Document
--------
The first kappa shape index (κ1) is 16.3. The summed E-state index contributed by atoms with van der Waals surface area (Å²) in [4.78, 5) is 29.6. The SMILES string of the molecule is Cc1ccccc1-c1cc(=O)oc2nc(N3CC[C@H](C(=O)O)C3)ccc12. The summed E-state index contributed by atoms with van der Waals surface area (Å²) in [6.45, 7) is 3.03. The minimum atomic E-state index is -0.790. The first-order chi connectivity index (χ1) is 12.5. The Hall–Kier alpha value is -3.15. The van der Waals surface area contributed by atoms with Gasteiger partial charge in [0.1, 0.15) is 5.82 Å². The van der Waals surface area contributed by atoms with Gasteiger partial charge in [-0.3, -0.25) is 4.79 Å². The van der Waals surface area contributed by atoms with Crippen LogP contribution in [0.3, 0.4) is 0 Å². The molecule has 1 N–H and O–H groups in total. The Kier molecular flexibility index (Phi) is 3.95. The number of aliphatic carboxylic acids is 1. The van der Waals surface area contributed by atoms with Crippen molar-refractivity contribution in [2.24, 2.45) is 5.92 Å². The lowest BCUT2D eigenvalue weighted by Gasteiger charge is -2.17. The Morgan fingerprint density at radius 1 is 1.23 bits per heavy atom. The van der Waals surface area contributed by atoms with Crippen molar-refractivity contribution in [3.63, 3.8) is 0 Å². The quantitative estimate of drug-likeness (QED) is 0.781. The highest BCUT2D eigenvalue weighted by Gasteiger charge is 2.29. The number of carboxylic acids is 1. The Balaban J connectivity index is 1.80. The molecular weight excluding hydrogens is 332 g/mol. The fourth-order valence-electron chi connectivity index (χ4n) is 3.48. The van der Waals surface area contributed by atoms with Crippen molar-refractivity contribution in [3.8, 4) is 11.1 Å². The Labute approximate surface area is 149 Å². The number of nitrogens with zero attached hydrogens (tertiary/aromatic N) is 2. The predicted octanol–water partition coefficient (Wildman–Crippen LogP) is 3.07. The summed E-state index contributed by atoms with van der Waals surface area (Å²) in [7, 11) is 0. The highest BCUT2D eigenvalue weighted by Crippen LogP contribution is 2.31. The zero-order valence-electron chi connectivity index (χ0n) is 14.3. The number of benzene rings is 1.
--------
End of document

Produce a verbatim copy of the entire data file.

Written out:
The first kappa shape index (κ1) is 16.3. The summed E-state index contributed by atoms with van der Waals surface area (Å²) in [4.78, 5) is 29.6. The SMILES string of the molecule is Cc1ccccc1-c1cc(=O)oc2nc(N3CC[C@H](C(=O)O)C3)ccc12. The summed E-state index contributed by atoms with van der Waals surface area (Å²) in [6.45, 7) is 3.03. The minimum atomic E-state index is -0.790. The first-order chi connectivity index (χ1) is 12.5. The Hall–Kier alpha value is -3.15. The van der Waals surface area contributed by atoms with Gasteiger partial charge in [0.1, 0.15) is 5.82 Å². The van der Waals surface area contributed by atoms with Gasteiger partial charge in [-0.3, -0.25) is 4.79 Å². The van der Waals surface area contributed by atoms with Crippen LogP contribution in [0.3, 0.4) is 0 Å². The molecule has 1 N–H and O–H groups in total. The Kier molecular flexibility index (Phi) is 3.95. The number of aliphatic carboxylic acids is 1. The van der Waals surface area contributed by atoms with Crippen molar-refractivity contribution in [2.24, 2.45) is 5.92 Å². The lowest BCUT2D eigenvalue weighted by Gasteiger charge is -2.17. The Morgan fingerprint density at radius 1 is 1.23 bits per heavy atom. The van der Waals surface area contributed by atoms with Crippen molar-refractivity contribution in [3.63, 3.8) is 0 Å². The quantitative estimate of drug-likeness (QED) is 0.781. The highest BCUT2D eigenvalue weighted by Gasteiger charge is 2.29. The number of carboxylic acids is 1. The Balaban J connectivity index is 1.80. The molecular weight excluding hydrogens is 332 g/mol. The fourth-order valence-electron chi connectivity index (χ4n) is 3.48. The van der Waals surface area contributed by atoms with Crippen molar-refractivity contribution in [3.8, 4) is 11.1 Å². The Labute approximate surface area is 149 Å². The number of nitrogens with zero attached hydrogens (tertiary/aromatic N) is 2. The predicted octanol–water partition coefficient (Wildman–Crippen LogP) is 3.07. The summed E-state index contributed by atoms with van der Waals surface area (Å²) in [7, 11) is 0. The highest BCUT2D eigenvalue weighted by Crippen LogP contribution is 2.31. The zero-order valence-electron chi connectivity index (χ0n) is 14.3. The number of benzene rings is 1.